Findings from a trial social norms campaign in Welsh universities have been published in the journal Substance Abuse Treatment, Prevention and Policy. An open access copy of the full article is available here. The study was commissioned by Alcohol Research UK, and carried out by researchers based at DECIPHer.
Process evaluation and feasibility study of In:tuition, a life skills education programme for young people aged 9-14 years
In:tuition is an evidence based, life skills education programme for young people aged 9-14 developed by Drinkaware.
In this Dutch study, promoting parental rule setting and classroom alcohol education together nearly halved the proportion of adolescents who went on to drink heavily. Rarely have such strong and sustained drinking prevention impacts been recorded from these types of interventions.
A Systematic Investigation of Critical Elements for Optimum Effectiveness of Promising Approaches and Delivery Methods in School and Family Linked Alcohol Education.
This review examined evidence for school and family linked alcohol education programmes to reduce or prevent the misuse of alcohol by young people.
The largest European drug education trial ever conducted tested whether US-style social influence programmes would prove effective in Europe. Among the successes were the reductions in problem drinking documented in this report.
Providing web-based feedback and social norms information to reduce student alcohol intake: A multisite investigation of Unitcheck
Unhealthy alcohol use amongst university students is a major public health concern. Heavy alcohol intake among the student population has implications for the individual, educational institutions, and wider society. Across the world it has been reported that university students’ levels of alcohol consumption are higher than that of their non-university peers.
Previous evidence on the relationship between sport participation and alcohol consumption among students is ambiguous, with some studies reporting that students who take part in university sport drink less than their peers and other studies that they drink more. There has been a suggestion that involvement in sport can be a protection against hazardous drinking among students, but further information is required before this can be fully endorsed.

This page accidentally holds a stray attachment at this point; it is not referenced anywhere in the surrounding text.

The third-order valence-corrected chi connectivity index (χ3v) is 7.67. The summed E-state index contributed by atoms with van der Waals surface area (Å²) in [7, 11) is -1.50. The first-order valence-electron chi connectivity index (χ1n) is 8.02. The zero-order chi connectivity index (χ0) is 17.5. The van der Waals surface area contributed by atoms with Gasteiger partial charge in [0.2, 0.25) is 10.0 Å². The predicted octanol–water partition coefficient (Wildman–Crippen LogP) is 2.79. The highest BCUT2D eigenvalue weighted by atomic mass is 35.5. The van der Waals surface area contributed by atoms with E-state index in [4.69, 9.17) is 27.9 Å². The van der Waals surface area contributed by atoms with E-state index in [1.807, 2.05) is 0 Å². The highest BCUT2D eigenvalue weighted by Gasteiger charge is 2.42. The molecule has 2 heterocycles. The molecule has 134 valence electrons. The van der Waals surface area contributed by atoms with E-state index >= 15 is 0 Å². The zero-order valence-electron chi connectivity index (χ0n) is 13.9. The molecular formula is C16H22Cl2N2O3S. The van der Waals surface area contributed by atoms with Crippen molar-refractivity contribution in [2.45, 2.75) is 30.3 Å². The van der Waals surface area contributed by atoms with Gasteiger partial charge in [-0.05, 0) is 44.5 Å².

Levels of alcohol consumption and alcohol related problems in young people in the Western world continue to cause concern (World Health Organisation, 2010). Research indicates a pattern of ‘binge drinking’ or ‘drinking to get drunk’ and a greater risk of problematic drinking in young, especially single, adults generally.
Alcohol related social norm perceptions in university students: a review of effective interventions for change
There is growing recognition that students’ alcohol consumption is impacting on many aspects of university life, such as health, attrition rates and academic achievement. In the U.K, around 50% of young people now attend university and thus become exposed to this high alcohol consuming culture. Recent trends suggest that excessive drinking patterns that begin during student years are now continuing throughout adulthood.
In recent years, there has been widespread coverage of binge drinking among young people in the UK news media. However, there is only limited research into either how news reporting frames stories about alcohol (e.g. Hansen, 1986 and 2003; Pendleton et al., 1991), or whether this reflects the experiences of young drinkers. As part of a pilot study into methods for addressing these questions, newspaper and television coverage of alcohol-related stories were analysed to identify how those stories were contextualised, which sources were quoted, what images accompanied alcohol-related news stories and so forth. At the same time, a survey and focus groups were carried out to assess attitudes to both drinking and the coverage of alcohol in the news.